The Minister for Transport, Tourism and Sport, Shane Ross, today (7 April 2020) announced the designation, on a temporary basis only, of five strategic maritime routes into and out of Ireland as Public Service Obligation (PSO) routes during COVID-19 for a period of up to three months. These are Dublin/Cherbourg and Rosslare/Fishguard, Pembroke, Cherbourg and Bilbao.
The Minister was speaking after Government approved the emergency provision of a maximum contribution of €15 million towards the costs involved in the continued operation of passenger ferry services on these routes in the three month period. The operators currently providing these services are Irish Ferries, Stena Line and Brittany Ferries.
The support package will be restricted to the five designated routes and will be targeted at compensating the gap between specified costs and revenues generated on the services (the details of which will be established in contracts with the ferry companies). Transport companies will continue to pay shipping companies for the services on these routes as usual.
The Minister said:
"Measures to control the COVID-19 pandemic have now practically stopped passenger traffic on combined Passenger/Roll-on Roll-off ferries on the Southern and Continental routes to and from Ireland. This revenue is necessary for the operations’ economic viability. Because of this, it has become clear that urgent measures are necessary to assist in the continuation of Roll-On Roll Off freight transport on these services over the next few months."
The Minister stated:
"The five routes in question are of strategic importance to Ireland because they ensure the robustness and resilience of Ireland’s lifeline supply chain which is critically important at this time for the movement of goods, including food and medical supplies, into and out of Ireland."
Around 25% of Ireland's freight traffic is carried on the Southern and Continental corridor and around 50% of this trade is carried on combined passenger/ Roll-On Roll-Off services.
The Minister went on to say:
"These routes also provide alternatives and maintain contingency options to the main route into and out of Dublin during COVID-19. In addition, it is critically important that these services are operating when the economic activity resumes in the coming months and we prepare for Brexit."
Notes to the Editor:
As an island nation, Ireland’s maritime links are essential for trade and social connectivity to our near neighbours in the UK, Continental Europe and beyond. They are the primary means through which Ireland imports and exports merchandise goods. Out of Ireland’s total trade volumes, 84% is transported by sea. This represents 62% of the value of all Irish trade. Other major vectors for Irish trade are pipeline imports of natural gas, imports from Northern Ireland and a certain degree of air freight.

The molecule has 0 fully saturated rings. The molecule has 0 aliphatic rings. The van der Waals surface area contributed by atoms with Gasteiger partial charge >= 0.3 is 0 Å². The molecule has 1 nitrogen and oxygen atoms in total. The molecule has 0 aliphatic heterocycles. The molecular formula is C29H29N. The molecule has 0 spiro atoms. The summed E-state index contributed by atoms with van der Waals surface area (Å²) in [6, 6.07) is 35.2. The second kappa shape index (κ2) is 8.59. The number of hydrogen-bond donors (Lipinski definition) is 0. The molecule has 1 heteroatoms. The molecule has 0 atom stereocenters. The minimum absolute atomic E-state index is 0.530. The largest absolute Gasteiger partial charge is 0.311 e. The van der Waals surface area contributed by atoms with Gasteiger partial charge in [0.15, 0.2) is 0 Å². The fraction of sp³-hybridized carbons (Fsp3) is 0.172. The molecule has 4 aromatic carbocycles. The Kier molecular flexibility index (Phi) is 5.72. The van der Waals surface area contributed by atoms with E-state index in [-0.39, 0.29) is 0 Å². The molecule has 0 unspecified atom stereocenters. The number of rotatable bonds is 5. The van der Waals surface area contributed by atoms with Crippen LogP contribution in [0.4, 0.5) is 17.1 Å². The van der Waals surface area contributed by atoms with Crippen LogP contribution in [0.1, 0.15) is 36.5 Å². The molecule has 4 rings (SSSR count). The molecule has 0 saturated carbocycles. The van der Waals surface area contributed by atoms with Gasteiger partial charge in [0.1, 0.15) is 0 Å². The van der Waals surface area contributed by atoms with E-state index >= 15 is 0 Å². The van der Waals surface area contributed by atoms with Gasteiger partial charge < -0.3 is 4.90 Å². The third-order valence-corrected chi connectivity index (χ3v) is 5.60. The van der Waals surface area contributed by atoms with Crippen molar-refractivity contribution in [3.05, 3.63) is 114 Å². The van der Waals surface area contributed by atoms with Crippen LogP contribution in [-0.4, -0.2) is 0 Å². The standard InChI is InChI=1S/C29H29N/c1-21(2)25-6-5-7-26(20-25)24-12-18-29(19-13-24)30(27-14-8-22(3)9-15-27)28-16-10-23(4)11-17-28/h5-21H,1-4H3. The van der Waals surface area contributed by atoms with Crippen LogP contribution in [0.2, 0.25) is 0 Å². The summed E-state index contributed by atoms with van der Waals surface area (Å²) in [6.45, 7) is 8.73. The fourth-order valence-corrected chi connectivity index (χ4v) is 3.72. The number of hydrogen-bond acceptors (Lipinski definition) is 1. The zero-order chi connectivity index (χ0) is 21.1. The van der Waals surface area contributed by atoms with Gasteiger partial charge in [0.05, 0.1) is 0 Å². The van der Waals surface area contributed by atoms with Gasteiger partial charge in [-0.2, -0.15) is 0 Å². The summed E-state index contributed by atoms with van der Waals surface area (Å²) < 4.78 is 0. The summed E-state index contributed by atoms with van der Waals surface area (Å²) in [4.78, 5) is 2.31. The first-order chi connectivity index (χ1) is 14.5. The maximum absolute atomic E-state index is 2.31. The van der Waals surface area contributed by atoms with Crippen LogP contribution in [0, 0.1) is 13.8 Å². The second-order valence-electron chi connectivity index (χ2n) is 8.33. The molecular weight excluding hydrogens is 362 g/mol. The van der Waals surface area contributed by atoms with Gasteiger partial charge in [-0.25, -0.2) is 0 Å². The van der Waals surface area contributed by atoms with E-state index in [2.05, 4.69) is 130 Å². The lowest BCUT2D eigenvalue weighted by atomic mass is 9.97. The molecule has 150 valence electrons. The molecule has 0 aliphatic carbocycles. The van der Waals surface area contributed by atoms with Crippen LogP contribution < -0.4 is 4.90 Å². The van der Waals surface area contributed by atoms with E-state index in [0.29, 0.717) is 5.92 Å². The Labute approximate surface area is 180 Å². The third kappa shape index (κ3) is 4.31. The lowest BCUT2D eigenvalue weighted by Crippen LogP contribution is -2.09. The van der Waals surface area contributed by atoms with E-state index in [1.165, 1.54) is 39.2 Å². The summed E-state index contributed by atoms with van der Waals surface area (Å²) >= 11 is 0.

Playing a critical part in delivering and maintaining Ireland’s connectivity are the mixed scheduled Roll On Roll Off (RORO) services. These are services where freight vehicles drive onto the vessel and drive off at their destination. A transport service on a ship that is built for both freight vehicle transport and passenger accommodation is known as a ROPAX service.
There are currently three broad corridors which comprise Ireland’s scheduled RORO connections. These are the Central Corridor (comprising routes from Dublin to Heysham, Liverpool or Holyhead) the Southern Corridor (comprising routes from Rosslare to Fishguard and Pembroke) and the Continental Corridor (comprising direct connections from Ireland to European ports including Rotterdam, Zeebrugge and Cherbourg). The Central Corridor is responsible for approximately 75% of Irish RORO activity. Dublin Port is responsible for approximately 90% of RORO activity, which involves both the Central and Continental Corridors.
The Central corridor has sufficient capacity that systematically, and within the fleets of individual operators, services can be reduced or curtailed without threatening the viability of this link. Such flexibility is more limited on the Southern and Continental corridors as longer sailing times and lower traffic volumes leave operators with less commercial room to reduce operations while maintaining a viable service. Because of their reliance on the passenger market which has collapsed due to COVID-19, these services have become commercially unviable.
Due to a lower drop in freight volumes, very limited exposure to the tourism market, and a lower cost business model with more inherent flexibility, freight only RORO operators have the capacity to reduce service offerings while maintaining more viable routes. Such options and flexibilities are not available to ROPAX operators.
In addition to providing robustness and reliance in the supply chain during COVID-19, the maintenance of these services will also facilitate the implementation of Ireland’s regionalisation policy under Project 2040 post COVID-19, specifically in terms of the development of ports capacity and tourism in the regions. As the recovery phase commences, the tourism sector will be relying heavily on visitors as the long-haul markets are typically slower to re-activate after a crisis such as this.
The financial measures being put in place are in compliance with the European Commission’s requirements under the emergency PSO arrangements and the emergency procurement arrangements published in response to COVID-19.